C.S. Lewis’ classic work of children’s literature is brought to exuberant life with enticing visuals and bright performances under the guidance of director/co-screenwriter Andrew Adamson (Shrek) and a large group of highly skilled animators, production designers and crew. Four young British siblings, living under the duress of WWII, take refuge in the country mansion of a kindly professor (Jim Broadbent) where they discover a passage to a fantastical wintry land via an old wardrobe.
The children learn important lessons regarding betrayal, leadership and overcoming fear from a mystical ruler lion named Aslan (voiced by Liam Neeson) as they are plunged into a war against Jadis, the White Witch (Tilda Swinton). The movie features a cornucopia of talking creatures including centaurs, minotaurs and fauns that do battle in the film’s surprisingly violent climax to liberate Narnia from Jadis’ wintry curse.
The filmmakers succeed in capturing the essence of Lewis’ fantastical work by keeping the film’s focus on the underdeveloped personalities of the children among painterly visual diversions that gradually become more prevalent. Andrew Adamson employs visual economy to the piece even with its wildly incredible elements of icy landscape and strange creatures.
The youngest member of the family, Lucy (Georgie Henley), is the first to discover the hidden magical land when she alone makes her way through a passageway of heavy furs inside of a giant wardrobe to set foot on the snowy ground of Narnia. A cozy streetlight marks the outside of the passageway where Lucy meets an odd Pan-like creature named Mr. Tumnus (James McAvoy).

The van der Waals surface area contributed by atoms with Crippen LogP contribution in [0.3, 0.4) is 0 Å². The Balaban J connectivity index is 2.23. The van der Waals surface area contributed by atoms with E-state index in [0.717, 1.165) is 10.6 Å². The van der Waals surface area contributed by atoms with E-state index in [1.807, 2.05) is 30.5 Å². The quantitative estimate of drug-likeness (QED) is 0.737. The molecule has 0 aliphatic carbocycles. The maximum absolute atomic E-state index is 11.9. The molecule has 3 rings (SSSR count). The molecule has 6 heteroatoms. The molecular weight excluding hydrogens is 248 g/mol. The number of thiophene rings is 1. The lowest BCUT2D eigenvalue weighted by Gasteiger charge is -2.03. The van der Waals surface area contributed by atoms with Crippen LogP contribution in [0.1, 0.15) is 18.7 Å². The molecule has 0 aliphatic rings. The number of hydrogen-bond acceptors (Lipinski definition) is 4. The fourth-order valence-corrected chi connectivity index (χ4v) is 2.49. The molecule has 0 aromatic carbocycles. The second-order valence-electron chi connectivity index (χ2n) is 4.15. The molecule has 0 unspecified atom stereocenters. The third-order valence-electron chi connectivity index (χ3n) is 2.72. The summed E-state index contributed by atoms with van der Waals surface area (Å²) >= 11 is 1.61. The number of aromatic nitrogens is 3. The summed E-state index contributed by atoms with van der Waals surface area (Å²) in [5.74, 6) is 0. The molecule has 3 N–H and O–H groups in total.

Mr. Tumnus calls himself a faun even if his thick cloven-hoofed legs resemble those of a goat more than they do that of a deer. Lucy accepts an invitation for a cup of tea in Tumnus’ lair where he attempts to kidnap her in favor of his forced allegiance to the White Witch.
Nonetheless, Lucy escapes back through the wardrobe to the safety of her siblings albeit without them believing her tale of brief adventure. The potentially frightening story wins the trust of young viewers by gradually allowing its young characters to test the waters of Narnia in a back and forth process that shows it to be a place that they can exit from at will.
The success of the movie rests on the casting of four young actors who work convincingly well as independent thinkers connected by their bloodline. A significant aspect of the story concerns Edmund’s naive association with the witch Jadis in return for a few pieces of Turkish Delight. Edmund (Skandar Keynes) is the second member of the Pevensie family to visit Narnia, and he falls for the intimidating charms of Tilda Swinton’s deathly sinister incarnation as the White Witch. So much so that when Edmund returns to the cold land with his siblings, he soon deserts them in favor of the promise of enjoying more Turkish Delight in the company of the evil Queen.
Narnia is a feast of visual delights, but it is also an instructive story about wartime dilemmas. It’s a substantial element that makes the source material timeless. MTW